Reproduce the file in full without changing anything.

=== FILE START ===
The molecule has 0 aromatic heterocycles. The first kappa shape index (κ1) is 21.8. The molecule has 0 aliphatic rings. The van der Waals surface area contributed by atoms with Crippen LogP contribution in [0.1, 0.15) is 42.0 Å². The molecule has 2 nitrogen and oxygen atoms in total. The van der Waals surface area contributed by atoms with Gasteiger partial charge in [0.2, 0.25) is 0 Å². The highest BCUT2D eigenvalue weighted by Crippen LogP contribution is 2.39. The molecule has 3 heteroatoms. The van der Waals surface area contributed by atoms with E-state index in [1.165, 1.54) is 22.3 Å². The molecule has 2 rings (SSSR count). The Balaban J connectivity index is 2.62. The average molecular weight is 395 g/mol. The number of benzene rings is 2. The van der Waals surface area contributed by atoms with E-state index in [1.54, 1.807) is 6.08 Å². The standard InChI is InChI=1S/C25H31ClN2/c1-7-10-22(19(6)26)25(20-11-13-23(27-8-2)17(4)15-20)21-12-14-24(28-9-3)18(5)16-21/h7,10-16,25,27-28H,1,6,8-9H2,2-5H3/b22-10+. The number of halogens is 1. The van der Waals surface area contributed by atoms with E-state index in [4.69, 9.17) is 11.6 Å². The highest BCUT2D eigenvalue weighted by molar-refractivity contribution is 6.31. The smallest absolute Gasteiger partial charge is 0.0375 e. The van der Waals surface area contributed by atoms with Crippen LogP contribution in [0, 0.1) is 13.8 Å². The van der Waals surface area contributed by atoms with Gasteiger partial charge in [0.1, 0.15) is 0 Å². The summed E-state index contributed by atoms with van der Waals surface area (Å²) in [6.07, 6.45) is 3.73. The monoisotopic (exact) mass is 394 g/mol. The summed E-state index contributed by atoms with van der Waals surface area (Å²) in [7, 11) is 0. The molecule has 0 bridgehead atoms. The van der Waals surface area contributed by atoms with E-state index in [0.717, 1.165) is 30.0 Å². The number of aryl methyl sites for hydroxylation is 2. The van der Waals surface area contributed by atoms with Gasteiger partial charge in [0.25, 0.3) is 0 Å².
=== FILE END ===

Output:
The molecule has 0 aromatic heterocycles. The first kappa shape index (κ1) is 21.8. The molecule has 0 aliphatic rings. The van der Waals surface area contributed by atoms with Crippen LogP contribution in [0.1, 0.15) is 42.0 Å². The molecule has 2 nitrogen and oxygen atoms in total. The van der Waals surface area contributed by atoms with Gasteiger partial charge in [0.2, 0.25) is 0 Å². The highest BCUT2D eigenvalue weighted by Crippen LogP contribution is 2.39. The molecule has 3 heteroatoms. The van der Waals surface area contributed by atoms with E-state index in [1.165, 1.54) is 22.3 Å². The molecule has 2 rings (SSSR count). The Balaban J connectivity index is 2.62. The average molecular weight is 395 g/mol. The number of benzene rings is 2. The van der Waals surface area contributed by atoms with E-state index in [1.54, 1.807) is 6.08 Å². The standard InChI is InChI=1S/C25H31ClN2/c1-7-10-22(19(6)26)25(20-11-13-23(27-8-2)17(4)15-20)21-12-14-24(28-9-3)18(5)16-21/h7,10-16,25,27-28H,1,6,8-9H2,2-5H3/b22-10+. The number of halogens is 1. The van der Waals surface area contributed by atoms with E-state index in [4.69, 9.17) is 11.6 Å². The highest BCUT2D eigenvalue weighted by molar-refractivity contribution is 6.31. The smallest absolute Gasteiger partial charge is 0.0375 e. The van der Waals surface area contributed by atoms with Crippen LogP contribution in [0, 0.1) is 13.8 Å². The van der Waals surface area contributed by atoms with Gasteiger partial charge in [0.1, 0.15) is 0 Å². The summed E-state index contributed by atoms with van der Waals surface area (Å²) in [6.07, 6.45) is 3.73. The monoisotopic (exact) mass is 394 g/mol. The summed E-state index contributed by atoms with van der Waals surface area (Å²) in [7, 11) is 0. The molecule has 0 bridgehead atoms. The van der Waals surface area contributed by atoms with E-state index in [0.717, 1.165) is 30.0 Å². The number of aryl methyl sites for hydroxylation is 2. The van der Waals surface area contributed by atoms with Gasteiger partial charge in [0.25, 0.3) is 0 Å².